The document claims to “summarise the principal scheme objectives and related benefits, the proposed interventions, opportunities to maximise and lock-in the benefits, their measurement and ownership” (p3).
The main objectives declared for the scheme (Table 3) are as follows:
“Increased capacity to a level which can accommodate the predicted demand from the residential and employment growth around the corridor
Reduce congestion and improve journey time reliability
Improve safety… with a particular focus on pedestrians and cyclists
To support … a modal shift from private cars
To improve air quality and environmental impacts”
While welcoming the aims of safety and improved air quality, it is fair to ask how will the aims be achieved? Though every measure is blacked out, the ways of monitoring the impact of the scheme are listed.
An initial concern is that the aims are not reflected in the ways the expected benefits will be measured (Table 4):
‘Increased capacity’ has no quantitative target, simply ‘widened highway’.
‘Modal shift from private cars’ has no target at all. Measurements will be made to reveal if there has been a change in walking, cycling and public transport, but no measurement or target of a shift to these away from private cars. WYCA has an aim from its climate emergency policy to reduce car journeys by between 21% and 38%, but there is no whiff of that realism here.
Bradford Council officers, who develop and implement the scheme on behalf of WYCA, have said that the objectives themselves are being further developed (Ref 16 in their June 2021 response to the Shipley Labour Party’s review of the scheme). It can only be hoped that the concerns of residents and Councillors will be taken on board. It would be better if we could have a conversation rather than rely on hope. Just for confirmation, Bradford-Shipley Travel Alliance is not party political and has support from community and environmental organisations as well as from several local branches of different political parties.
The reason given by WYCA for hiding or ‘redacting’ the details is:
“Redactions have been made to information specific to the scheme itself that is still under development. The data / information is changing frequently as options are developed, assessed and refined and it is therefore not appropriate to share these at this time. Evidence summarising the Full Business Case will be provided through further consultations and other statutory processes such as Planning Approval. … We are committed to openness and transparency however we also need to ensure the integrity of the development process is protected.”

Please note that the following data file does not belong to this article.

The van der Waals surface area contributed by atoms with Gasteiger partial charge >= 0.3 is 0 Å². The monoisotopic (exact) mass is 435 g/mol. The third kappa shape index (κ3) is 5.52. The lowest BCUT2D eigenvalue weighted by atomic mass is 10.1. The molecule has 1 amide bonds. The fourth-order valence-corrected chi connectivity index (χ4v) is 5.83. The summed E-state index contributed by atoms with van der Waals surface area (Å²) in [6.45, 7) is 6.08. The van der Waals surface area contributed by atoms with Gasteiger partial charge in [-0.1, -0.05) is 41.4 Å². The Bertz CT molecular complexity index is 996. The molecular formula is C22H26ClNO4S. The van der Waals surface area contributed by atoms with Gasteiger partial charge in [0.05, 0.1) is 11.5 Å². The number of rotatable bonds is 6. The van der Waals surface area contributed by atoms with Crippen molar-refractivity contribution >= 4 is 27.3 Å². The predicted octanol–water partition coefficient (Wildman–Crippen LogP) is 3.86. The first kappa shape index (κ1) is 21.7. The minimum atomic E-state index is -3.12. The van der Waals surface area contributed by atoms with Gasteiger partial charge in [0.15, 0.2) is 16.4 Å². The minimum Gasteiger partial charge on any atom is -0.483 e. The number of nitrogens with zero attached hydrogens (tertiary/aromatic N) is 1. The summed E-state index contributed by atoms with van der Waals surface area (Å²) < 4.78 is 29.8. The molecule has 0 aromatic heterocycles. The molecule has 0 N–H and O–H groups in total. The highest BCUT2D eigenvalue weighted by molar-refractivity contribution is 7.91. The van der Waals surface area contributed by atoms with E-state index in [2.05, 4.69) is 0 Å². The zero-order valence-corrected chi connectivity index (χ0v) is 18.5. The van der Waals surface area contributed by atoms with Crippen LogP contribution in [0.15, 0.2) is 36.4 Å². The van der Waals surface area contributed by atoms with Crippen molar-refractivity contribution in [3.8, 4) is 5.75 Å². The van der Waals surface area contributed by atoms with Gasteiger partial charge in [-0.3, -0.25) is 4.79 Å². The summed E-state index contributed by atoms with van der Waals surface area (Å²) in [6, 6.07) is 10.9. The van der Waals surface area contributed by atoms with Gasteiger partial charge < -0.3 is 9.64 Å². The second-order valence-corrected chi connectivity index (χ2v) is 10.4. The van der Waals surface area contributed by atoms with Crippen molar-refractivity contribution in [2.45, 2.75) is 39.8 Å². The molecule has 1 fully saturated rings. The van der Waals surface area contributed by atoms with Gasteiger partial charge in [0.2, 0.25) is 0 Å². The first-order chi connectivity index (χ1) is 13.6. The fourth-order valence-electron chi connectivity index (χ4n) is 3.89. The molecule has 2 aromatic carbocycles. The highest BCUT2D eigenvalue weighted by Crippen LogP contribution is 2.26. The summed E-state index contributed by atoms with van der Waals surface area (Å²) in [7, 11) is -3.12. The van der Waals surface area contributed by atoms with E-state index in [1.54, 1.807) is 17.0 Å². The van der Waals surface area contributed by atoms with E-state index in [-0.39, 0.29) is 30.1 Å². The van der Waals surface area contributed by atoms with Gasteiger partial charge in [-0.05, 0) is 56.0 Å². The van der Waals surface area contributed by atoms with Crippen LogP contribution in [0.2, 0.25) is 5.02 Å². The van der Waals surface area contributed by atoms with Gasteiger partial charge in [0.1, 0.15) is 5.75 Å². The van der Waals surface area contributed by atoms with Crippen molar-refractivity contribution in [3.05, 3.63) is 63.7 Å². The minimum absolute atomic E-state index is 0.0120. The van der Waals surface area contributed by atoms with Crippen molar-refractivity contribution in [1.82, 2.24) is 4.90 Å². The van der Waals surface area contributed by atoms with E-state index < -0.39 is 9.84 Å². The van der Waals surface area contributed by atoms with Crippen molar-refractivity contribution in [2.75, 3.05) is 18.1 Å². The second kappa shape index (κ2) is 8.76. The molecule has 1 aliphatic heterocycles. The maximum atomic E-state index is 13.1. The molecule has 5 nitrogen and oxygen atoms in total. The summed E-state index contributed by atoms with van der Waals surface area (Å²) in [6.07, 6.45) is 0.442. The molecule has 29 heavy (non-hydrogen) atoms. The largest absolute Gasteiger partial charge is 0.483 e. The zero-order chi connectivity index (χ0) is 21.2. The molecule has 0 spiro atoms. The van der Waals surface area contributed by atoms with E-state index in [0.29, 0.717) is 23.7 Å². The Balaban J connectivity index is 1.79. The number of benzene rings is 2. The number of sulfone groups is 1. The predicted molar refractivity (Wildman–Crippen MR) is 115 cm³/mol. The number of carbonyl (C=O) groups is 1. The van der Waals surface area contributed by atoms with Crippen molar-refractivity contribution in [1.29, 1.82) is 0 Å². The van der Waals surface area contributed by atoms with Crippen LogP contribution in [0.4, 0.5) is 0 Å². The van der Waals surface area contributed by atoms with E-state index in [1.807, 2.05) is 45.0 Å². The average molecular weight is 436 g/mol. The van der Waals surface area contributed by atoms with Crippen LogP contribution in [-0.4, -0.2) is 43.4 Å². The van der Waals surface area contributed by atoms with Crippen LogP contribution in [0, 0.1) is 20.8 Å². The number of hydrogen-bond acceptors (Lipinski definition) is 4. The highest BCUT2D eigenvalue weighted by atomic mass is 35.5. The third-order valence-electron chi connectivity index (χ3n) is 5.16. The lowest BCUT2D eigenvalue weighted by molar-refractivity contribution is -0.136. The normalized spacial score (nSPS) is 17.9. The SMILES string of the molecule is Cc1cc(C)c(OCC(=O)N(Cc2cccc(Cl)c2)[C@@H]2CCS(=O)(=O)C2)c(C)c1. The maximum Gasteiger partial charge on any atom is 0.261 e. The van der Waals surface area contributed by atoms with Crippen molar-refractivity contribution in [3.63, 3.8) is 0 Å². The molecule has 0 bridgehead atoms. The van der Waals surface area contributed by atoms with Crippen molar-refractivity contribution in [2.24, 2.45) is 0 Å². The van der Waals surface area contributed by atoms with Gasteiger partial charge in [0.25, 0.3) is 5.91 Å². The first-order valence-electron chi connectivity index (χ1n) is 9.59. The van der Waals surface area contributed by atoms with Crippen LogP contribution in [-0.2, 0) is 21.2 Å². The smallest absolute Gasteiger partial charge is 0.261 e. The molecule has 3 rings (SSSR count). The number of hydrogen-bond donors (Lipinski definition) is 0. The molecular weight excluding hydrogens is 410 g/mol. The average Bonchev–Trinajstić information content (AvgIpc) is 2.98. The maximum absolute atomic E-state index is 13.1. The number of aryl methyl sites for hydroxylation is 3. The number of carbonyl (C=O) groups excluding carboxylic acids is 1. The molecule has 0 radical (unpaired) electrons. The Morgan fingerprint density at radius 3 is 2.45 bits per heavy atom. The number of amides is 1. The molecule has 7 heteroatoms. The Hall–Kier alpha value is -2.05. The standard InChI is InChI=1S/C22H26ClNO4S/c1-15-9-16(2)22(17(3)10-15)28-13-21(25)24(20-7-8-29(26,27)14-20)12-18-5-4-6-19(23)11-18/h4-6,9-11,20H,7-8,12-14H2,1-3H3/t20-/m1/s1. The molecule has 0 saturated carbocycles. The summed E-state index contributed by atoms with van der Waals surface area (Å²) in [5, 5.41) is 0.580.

It seems clear that WYCA and Bradford Highways do not at present intend to collaborate with residents, schools and businesses affected by the scheme. Currently, it appears they intend to consult only on a finished scheme, “the Full Business Case”, not gaining residents’ inputs to the formulation of the scheme. It is our intention to intervene to change that process and influence the plans to make them better for health and climate.
The consultation offers a map of the area and invites you to click on a place you think there is a problem. The problem might be speeding cars, rat-running through an area, parking, or anything that makes walking and cycling less attractive. You don’t have to suggest solutions, but you can if you think you know what would work: examples might be blocking a road at one end, speed bumps, one-way traffic, no-through-traffic signage, bus only stretches (bus gates), cycle or pedestrian only routes, lighting, information, training, maintenance, pedestrian seating or cycle parking, vehicle restrictions around schools, creation of walking or cycling groups, removal of steps or curbs, or whatever else you think would help. You can also read comments that have been made, and agree or disagree with them.
Bradford-Shipley Travel Alliance thinks that increased traffic capacity on Canal/Valley Road would put additional traffic pressure throughout Shipley, Frizinghall and many places from Keighley to Tong, Baildon to Wyke. Along with many of our affiliates we welcome measures to make cycling and walking easier, and to reduce the need for the car to be the dominant way of travelling.
Will Sanderson of Living Streets is encouraging residents to respond to this consultation, and educating residents about the impact of more traffic on the Bradford-Shipley route. Get in touch if you can join him knocking on doors on 7th and 8th August or any other time (firstname.lastname@example.org, or Will on 07970 654333).